From the Floor Up

Hate Daylight Savings Time? Here’s Who You Can Blame

Posted by Daltile Team on Mar 10, 2017 2:02:00 PM

When your alarm clock goes off the Monday after Daylight Savings begins and your body thinks it’s 5am but the clock says it’s 6am, you’ll think one thing: "who’s idea was this?!"

It’s not just your sleep this is interrupting either. Travel, heavy equipment, record keeping, billing, medical devise, and sometimes even computer software can be effected by Daylight Savings. Why do we do this twice a year?

If you’re looking for someone to blame for DST, read on.

Roman Water Clock
Roman Water Clock with different designations for seasons of the year. By The illustrator was probably w:John Farey, Jr. (1791–1851). The principal engraver for the encyclopedia was Wilson Lowry (1762–1824).[1] [Public domain], via Wikimedia Commons

Benjamin Franklin

Most people think Benjamin Franklin is to blame for DST. Though he did write an essay for The Journal of Paris about getting up earlier and going to bed later to save on candles, it was mostly a joke. This is the guy who was a proponent of “early to bed, early to rise . . .” though so maybe he is to blame after all.

Ancient Civilizations

Roman water clocks measured time differently depending on the time of the year and they probably weren’t the first ones to try this. They observed the sun’s schedule and adjusted their own to suit. Pretty smart, but also potentially sleep disrupting.

George Hudson

In 1895, this scientist from New Zealand proposed a daylight saving plan to the Wellington Philosophical Society. A two-hour shift in forward in October and then back again in March. Yes, two hours. Nobody went for it—at least not yet.

William Willet

After the turn of the century, the popularity of the idea spread quickly across the world. William Willett, a Brit, suggested moving clocks forward by 20 minutes each Sunday in April and switching them back at the same intervals in September—a very complicated plan, but a little easier on the sleep schedule.


In July 1908, Port Arthur (now Thunder Bay), Ontario introduced bylaws that made DST a thing.

Germany, United Kingdom, Europe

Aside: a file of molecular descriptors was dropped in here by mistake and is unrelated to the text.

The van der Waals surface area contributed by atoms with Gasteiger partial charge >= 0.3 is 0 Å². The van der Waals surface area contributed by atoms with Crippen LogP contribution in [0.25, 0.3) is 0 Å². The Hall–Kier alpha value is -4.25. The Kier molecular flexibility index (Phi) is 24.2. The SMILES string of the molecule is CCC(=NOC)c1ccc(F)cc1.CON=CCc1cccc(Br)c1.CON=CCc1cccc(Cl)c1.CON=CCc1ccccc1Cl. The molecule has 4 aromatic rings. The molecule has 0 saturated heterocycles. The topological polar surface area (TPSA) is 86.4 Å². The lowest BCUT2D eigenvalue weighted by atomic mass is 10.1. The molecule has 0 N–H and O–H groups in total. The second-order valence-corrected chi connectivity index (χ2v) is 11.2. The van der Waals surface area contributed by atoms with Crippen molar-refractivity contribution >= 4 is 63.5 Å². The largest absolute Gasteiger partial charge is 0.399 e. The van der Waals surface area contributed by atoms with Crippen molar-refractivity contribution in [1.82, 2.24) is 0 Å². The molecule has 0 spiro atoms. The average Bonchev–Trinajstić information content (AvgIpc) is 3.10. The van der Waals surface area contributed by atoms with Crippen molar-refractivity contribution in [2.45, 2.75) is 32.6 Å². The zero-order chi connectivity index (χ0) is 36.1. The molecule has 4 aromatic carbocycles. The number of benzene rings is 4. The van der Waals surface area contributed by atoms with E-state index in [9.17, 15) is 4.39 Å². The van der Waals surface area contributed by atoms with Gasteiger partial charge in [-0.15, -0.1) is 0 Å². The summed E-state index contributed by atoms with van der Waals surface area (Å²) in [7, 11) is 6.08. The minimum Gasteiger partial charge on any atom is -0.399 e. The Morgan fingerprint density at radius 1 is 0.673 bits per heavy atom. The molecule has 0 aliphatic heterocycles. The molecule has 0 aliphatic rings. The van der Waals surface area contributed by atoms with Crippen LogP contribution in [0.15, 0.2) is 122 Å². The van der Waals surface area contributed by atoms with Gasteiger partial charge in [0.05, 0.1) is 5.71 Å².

In April 1916, Germany was the first country to adopt DST with a jump ahead by one hour. This was mostly to aid with energy savings efforts during World War I. The UK and several other European countries followed in the next several months. After the war ended, most countries went back to standard time until World War II. Necessity is the mother of invention, after all.


The U.S. jumped on the bandwagon during the war as well. Robert Garland, an industrialist from Pittsburgh got the idea when he visited the UK and brought it back to the States. He is known as the “Father of Daylight Saving.” President Woodrow Wilson signed it into law in 1918. It was repealed with the changing of the seasons but many cities continued to use it anyway. In 1942, President Franklin D. Roosevelt made DST official across the USA.

The Result

There really wasn’t much standardization on DST so from 1945 on, there was pretty much mass pandemonium when DST made its rounds—especially for train and bus schedules and in the broadcasting industry. Finally in 1966, Congress passed the Uniform Time Act, which standardized how DST works. States could still opt out by passing a state ordinance. ‘Bout time guys.

There have been many changes to DST policy many times since then, but it is often tied to energy conservation. The 1973 oil embargo prompted changes that saved the equivalent of 10,000 barrels of oil every day! Many thought that wasn’t worth months of dark winter mornings, however.

Energy conservation
Daltile contributes to energy conservation in measurable ways every day! Our manufacturing plants' combined efforts in energy reduction saved enough electricity to power 750 homes for an entire year! Read more about our dedication to protecting our environment at

More than a billion people deal with DST each year. No single country does it the same as the next. But it has its purposes—though they are constantly in debate.

In 2008, the Department of Energy reported that an average American household used about .5% less energy (in the form of electrical lighting) per day because of DST. That comes out to about 1.3 TWh per year energy savings nationwide.

On the other hand, another study found that heating and cooling costs increased energy consumption during DST to the tune of $9 million and increased pollution.

Much more research needs to be done before either of the studies can be verified and a clear statement on net energy savings or usage can be made.


Did you find the culprit? The “Father of Daylight Savings” Robert Garland perhaps? Or maybe it was those smarty pants Romans? Whichever side of the debate you come down on, at least when your alarm rings on Monday morning, you’ll understand a bit more about why.

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